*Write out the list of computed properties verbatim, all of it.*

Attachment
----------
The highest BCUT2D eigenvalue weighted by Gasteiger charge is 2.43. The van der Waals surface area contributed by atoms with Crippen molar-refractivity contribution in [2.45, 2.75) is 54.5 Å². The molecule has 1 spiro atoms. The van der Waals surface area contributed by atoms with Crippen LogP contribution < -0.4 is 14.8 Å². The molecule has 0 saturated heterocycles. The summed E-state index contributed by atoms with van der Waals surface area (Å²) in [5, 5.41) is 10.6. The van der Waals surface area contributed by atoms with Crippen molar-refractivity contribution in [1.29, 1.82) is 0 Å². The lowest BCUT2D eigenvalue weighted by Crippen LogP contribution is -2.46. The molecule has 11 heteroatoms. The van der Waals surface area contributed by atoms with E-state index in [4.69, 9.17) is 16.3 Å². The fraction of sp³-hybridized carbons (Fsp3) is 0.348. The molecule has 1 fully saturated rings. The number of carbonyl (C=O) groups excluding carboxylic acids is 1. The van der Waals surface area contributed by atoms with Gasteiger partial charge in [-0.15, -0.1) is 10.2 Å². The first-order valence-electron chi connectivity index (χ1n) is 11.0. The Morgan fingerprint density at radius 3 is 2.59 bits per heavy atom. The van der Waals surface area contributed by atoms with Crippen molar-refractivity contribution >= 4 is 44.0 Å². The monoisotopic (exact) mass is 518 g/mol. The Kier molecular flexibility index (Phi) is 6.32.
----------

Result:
The highest BCUT2D eigenvalue weighted by Gasteiger charge is 2.43. The van der Waals surface area contributed by atoms with Crippen molar-refractivity contribution in [2.45, 2.75) is 54.5 Å². The molecule has 1 spiro atoms. The van der Waals surface area contributed by atoms with Crippen LogP contribution < -0.4 is 14.8 Å². The molecule has 0 saturated heterocycles. The summed E-state index contributed by atoms with van der Waals surface area (Å²) in [5, 5.41) is 10.6. The van der Waals surface area contributed by atoms with Crippen molar-refractivity contribution in [1.29, 1.82) is 0 Å². The lowest BCUT2D eigenvalue weighted by Crippen LogP contribution is -2.46. The molecule has 11 heteroatoms. The van der Waals surface area contributed by atoms with E-state index in [4.69, 9.17) is 16.3 Å². The fraction of sp³-hybridized carbons (Fsp3) is 0.348. The molecule has 1 fully saturated rings. The number of carbonyl (C=O) groups excluding carboxylic acids is 1. The van der Waals surface area contributed by atoms with Gasteiger partial charge in [-0.15, -0.1) is 10.2 Å². The first-order valence-electron chi connectivity index (χ1n) is 11.0. The Morgan fingerprint density at radius 3 is 2.59 bits per heavy atom. The van der Waals surface area contributed by atoms with Crippen molar-refractivity contribution >= 4 is 44.0 Å². The monoisotopic (exact) mass is 518 g/mol. The Kier molecular flexibility index (Phi) is 6.32.